Should an IDE take over as the executor of .py files?

Yeah, I know this isn’t really the right place for this, but there’s a real question here that the audience might have some insight into.

Recently, VS Code seems to be installing itself as the program to run .py programs, and I can’t for the life of me find out where this is set. I can’t be more precise as to “recently”, but it may have been when the switch to pylance happened, I don’t think I recall it happening with the earlier language server.

I work on a project which has a large testsuite and a small number of the tests are now failing because instead of being run by Python, they pop up an instance of VS Code with the test script in the editor window. All five tests have in common that there’s a python script that mocks an executable. In the entire rest of the testsuite this is wrapped so as to not cause problems, in other words something like _python_ mock_cc.py ... where _python_ is the carefully obtained name of the current interpreter and all works fine. But for these tests, they are exercising a feature that hashes of executed command lines are cached for future comparisons (it’s a build tool) so it has to be the exact command line to be able to perform the tests, it can’t be fudged.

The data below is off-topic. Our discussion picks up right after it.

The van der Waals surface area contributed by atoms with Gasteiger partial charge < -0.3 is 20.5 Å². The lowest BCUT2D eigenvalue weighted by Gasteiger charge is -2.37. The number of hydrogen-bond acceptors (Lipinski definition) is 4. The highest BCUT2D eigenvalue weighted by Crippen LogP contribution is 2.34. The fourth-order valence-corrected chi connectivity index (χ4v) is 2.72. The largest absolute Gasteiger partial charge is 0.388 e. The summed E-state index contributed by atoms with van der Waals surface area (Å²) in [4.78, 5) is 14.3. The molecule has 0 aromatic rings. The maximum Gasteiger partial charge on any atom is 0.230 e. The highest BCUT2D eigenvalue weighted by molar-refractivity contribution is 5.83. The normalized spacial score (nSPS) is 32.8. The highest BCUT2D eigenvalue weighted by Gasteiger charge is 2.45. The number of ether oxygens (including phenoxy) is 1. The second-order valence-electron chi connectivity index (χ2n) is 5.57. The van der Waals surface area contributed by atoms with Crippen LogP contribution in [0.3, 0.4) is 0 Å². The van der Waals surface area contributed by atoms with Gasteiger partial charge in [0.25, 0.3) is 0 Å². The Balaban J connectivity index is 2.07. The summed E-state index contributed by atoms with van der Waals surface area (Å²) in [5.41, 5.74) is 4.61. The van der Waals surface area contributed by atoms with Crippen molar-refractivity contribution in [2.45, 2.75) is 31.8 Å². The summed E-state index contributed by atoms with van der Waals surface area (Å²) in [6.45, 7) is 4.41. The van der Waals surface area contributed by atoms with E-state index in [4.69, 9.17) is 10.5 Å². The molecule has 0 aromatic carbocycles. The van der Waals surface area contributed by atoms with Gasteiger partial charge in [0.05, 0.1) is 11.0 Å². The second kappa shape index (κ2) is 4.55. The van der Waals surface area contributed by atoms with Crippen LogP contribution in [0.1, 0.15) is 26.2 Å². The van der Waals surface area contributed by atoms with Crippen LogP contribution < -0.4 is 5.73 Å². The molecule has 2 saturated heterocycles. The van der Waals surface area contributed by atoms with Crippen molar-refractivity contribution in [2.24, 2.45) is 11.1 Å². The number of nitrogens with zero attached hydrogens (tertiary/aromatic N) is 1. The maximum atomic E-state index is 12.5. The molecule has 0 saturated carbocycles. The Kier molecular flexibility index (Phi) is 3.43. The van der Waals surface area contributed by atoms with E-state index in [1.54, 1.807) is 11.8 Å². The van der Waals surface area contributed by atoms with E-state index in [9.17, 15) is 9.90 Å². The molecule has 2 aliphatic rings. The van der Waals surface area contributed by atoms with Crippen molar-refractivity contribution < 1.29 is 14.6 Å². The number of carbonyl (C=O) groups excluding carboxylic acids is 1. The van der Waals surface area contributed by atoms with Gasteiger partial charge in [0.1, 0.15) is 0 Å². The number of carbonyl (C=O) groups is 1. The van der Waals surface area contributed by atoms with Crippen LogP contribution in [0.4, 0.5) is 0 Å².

So the two-part question: is it reasonable for an IDE to install itself as the default program to run .py files on Windows (that’s the piece I’m using to tenuously link this post to the intent of this channel :-), and if so, how can a program (meaning: our test harness) detect that this is the case so we can skip tests that would effectively “hang” in this event? This isn’t a problem for our CI as we can ensure that “grabbers” aren’t part of the provisioning, but it’s still irritating for developer workstations. The settings applet “Choose default apps by file type” does clearly show Visual Studio Code as the default for .py and .pyi files, but I have no clue how to detect this programmatically.

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That happened in the 1.60 release which came out in early September.

It’s a Windows setting for file associations. See Visual Studio Code August 2021 for slightly more details about the change.

It has nothing to do with Pylance or the Python extension.

I wouldn’t say it’s a “run” association, it’s an association of what program should handle that file when you double-click it (which you could view as “running” the file). So from that perspective I think it’s reasonable to have an editor set up such that if I double-click on a Python file it will launch my editor (whether it’s by the editor doing it or me as a user).